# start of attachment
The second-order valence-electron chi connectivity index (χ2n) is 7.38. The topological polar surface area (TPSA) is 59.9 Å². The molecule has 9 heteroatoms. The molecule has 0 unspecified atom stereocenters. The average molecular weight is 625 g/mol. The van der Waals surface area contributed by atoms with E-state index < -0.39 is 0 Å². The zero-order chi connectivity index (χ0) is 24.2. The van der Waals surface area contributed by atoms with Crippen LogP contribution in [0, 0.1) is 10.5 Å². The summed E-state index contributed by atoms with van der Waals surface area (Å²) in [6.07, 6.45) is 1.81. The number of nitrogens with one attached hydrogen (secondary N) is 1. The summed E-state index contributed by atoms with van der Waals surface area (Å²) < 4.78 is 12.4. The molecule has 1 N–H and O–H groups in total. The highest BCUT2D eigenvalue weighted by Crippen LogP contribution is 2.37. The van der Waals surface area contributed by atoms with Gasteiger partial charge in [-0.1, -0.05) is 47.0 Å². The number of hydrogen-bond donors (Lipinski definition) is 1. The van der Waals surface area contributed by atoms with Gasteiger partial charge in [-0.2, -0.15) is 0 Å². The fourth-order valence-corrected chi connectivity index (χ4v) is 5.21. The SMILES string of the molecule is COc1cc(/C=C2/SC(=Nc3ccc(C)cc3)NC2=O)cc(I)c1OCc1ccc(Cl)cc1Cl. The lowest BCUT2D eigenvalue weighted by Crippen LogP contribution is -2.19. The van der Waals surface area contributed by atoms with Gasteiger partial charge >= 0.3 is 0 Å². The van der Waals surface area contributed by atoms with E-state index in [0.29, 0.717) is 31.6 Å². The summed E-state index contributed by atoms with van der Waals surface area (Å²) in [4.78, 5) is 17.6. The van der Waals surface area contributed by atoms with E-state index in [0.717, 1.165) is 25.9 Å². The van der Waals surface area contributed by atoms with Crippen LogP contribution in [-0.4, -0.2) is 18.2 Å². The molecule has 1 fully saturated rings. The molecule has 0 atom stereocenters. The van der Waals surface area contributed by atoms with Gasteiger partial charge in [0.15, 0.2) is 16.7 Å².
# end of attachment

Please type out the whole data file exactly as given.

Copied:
The second-order valence-electron chi connectivity index (χ2n) is 7.38. The topological polar surface area (TPSA) is 59.9 Å². The molecule has 9 heteroatoms. The molecule has 0 unspecified atom stereocenters. The average molecular weight is 625 g/mol. The van der Waals surface area contributed by atoms with E-state index < -0.39 is 0 Å². The zero-order chi connectivity index (χ0) is 24.2. The van der Waals surface area contributed by atoms with Crippen LogP contribution in [0, 0.1) is 10.5 Å². The summed E-state index contributed by atoms with van der Waals surface area (Å²) in [6.07, 6.45) is 1.81. The number of nitrogens with one attached hydrogen (secondary N) is 1. The summed E-state index contributed by atoms with van der Waals surface area (Å²) < 4.78 is 12.4. The molecule has 1 N–H and O–H groups in total. The highest BCUT2D eigenvalue weighted by Crippen LogP contribution is 2.37. The van der Waals surface area contributed by atoms with Gasteiger partial charge in [-0.1, -0.05) is 47.0 Å². The number of hydrogen-bond donors (Lipinski definition) is 1. The van der Waals surface area contributed by atoms with Gasteiger partial charge in [-0.2, -0.15) is 0 Å². The fourth-order valence-corrected chi connectivity index (χ4v) is 5.21. The SMILES string of the molecule is COc1cc(/C=C2/SC(=Nc3ccc(C)cc3)NC2=O)cc(I)c1OCc1ccc(Cl)cc1Cl. The lowest BCUT2D eigenvalue weighted by Crippen LogP contribution is -2.19. The van der Waals surface area contributed by atoms with Gasteiger partial charge >= 0.3 is 0 Å². The van der Waals surface area contributed by atoms with E-state index in [0.29, 0.717) is 31.6 Å². The summed E-state index contributed by atoms with van der Waals surface area (Å²) in [4.78, 5) is 17.6. The van der Waals surface area contributed by atoms with E-state index in [0.717, 1.165) is 25.9 Å². The van der Waals surface area contributed by atoms with Crippen LogP contribution in [-0.4, -0.2) is 18.2 Å². The molecule has 1 fully saturated rings. The molecule has 0 atom stereocenters. The van der Waals surface area contributed by atoms with Gasteiger partial charge in [0.15, 0.2) is 16.7 Å².